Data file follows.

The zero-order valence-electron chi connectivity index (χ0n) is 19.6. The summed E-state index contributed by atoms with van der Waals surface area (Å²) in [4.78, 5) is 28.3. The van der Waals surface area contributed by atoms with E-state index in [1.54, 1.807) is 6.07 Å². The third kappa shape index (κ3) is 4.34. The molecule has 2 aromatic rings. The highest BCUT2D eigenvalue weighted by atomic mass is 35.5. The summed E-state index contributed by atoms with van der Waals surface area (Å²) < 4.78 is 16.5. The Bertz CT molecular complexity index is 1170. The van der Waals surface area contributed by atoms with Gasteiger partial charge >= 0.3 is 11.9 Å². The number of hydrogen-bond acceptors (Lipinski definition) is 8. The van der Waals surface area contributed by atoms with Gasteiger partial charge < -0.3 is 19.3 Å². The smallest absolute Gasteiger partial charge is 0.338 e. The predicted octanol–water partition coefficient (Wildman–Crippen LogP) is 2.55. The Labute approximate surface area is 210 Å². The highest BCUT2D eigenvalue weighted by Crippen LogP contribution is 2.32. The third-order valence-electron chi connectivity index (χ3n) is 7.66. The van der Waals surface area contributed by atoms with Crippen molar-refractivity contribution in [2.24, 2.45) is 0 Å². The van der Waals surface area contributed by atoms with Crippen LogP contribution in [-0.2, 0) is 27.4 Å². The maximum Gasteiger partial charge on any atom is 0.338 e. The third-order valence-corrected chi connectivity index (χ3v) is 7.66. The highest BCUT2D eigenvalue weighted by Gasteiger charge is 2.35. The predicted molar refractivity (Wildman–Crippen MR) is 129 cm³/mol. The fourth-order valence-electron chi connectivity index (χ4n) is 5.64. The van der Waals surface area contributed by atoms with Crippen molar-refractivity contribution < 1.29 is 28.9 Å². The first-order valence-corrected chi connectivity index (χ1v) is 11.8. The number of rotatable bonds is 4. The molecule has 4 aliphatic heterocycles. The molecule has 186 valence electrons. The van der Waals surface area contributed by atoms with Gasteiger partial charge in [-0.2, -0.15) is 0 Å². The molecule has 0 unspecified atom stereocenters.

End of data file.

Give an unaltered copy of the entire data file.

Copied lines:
The zero-order valence-electron chi connectivity index (χ0n) is 19.6. The summed E-state index contributed by atoms with van der Waals surface area (Å²) in [4.78, 5) is 28.3. The van der Waals surface area contributed by atoms with E-state index in [1.54, 1.807) is 6.07 Å². The third kappa shape index (κ3) is 4.34. The molecule has 2 aromatic rings. The highest BCUT2D eigenvalue weighted by atomic mass is 35.5. The summed E-state index contributed by atoms with van der Waals surface area (Å²) < 4.78 is 16.5. The Bertz CT molecular complexity index is 1170. The van der Waals surface area contributed by atoms with Gasteiger partial charge >= 0.3 is 11.9 Å². The number of hydrogen-bond acceptors (Lipinski definition) is 8. The van der Waals surface area contributed by atoms with Gasteiger partial charge < -0.3 is 19.3 Å². The smallest absolute Gasteiger partial charge is 0.338 e. The predicted octanol–water partition coefficient (Wildman–Crippen LogP) is 2.55. The Labute approximate surface area is 210 Å². The highest BCUT2D eigenvalue weighted by Crippen LogP contribution is 2.32. The third-order valence-electron chi connectivity index (χ3n) is 7.66. The van der Waals surface area contributed by atoms with Crippen molar-refractivity contribution in [2.24, 2.45) is 0 Å². The van der Waals surface area contributed by atoms with Crippen LogP contribution in [-0.2, 0) is 27.4 Å². The maximum Gasteiger partial charge on any atom is 0.338 e. The third-order valence-corrected chi connectivity index (χ3v) is 7.66. The highest BCUT2D eigenvalue weighted by Gasteiger charge is 2.35. The predicted molar refractivity (Wildman–Crippen MR) is 129 cm³/mol. The fourth-order valence-electron chi connectivity index (χ4n) is 5.64. The van der Waals surface area contributed by atoms with Crippen molar-refractivity contribution < 1.29 is 28.9 Å². The first-order valence-corrected chi connectivity index (χ1v) is 11.8. The number of rotatable bonds is 4. The molecule has 4 aliphatic heterocycles. The molecule has 186 valence electrons. The van der Waals surface area contributed by atoms with Gasteiger partial charge in [-0.2, -0.15) is 0 Å². The molecule has 0 unspecified atom stereocenters.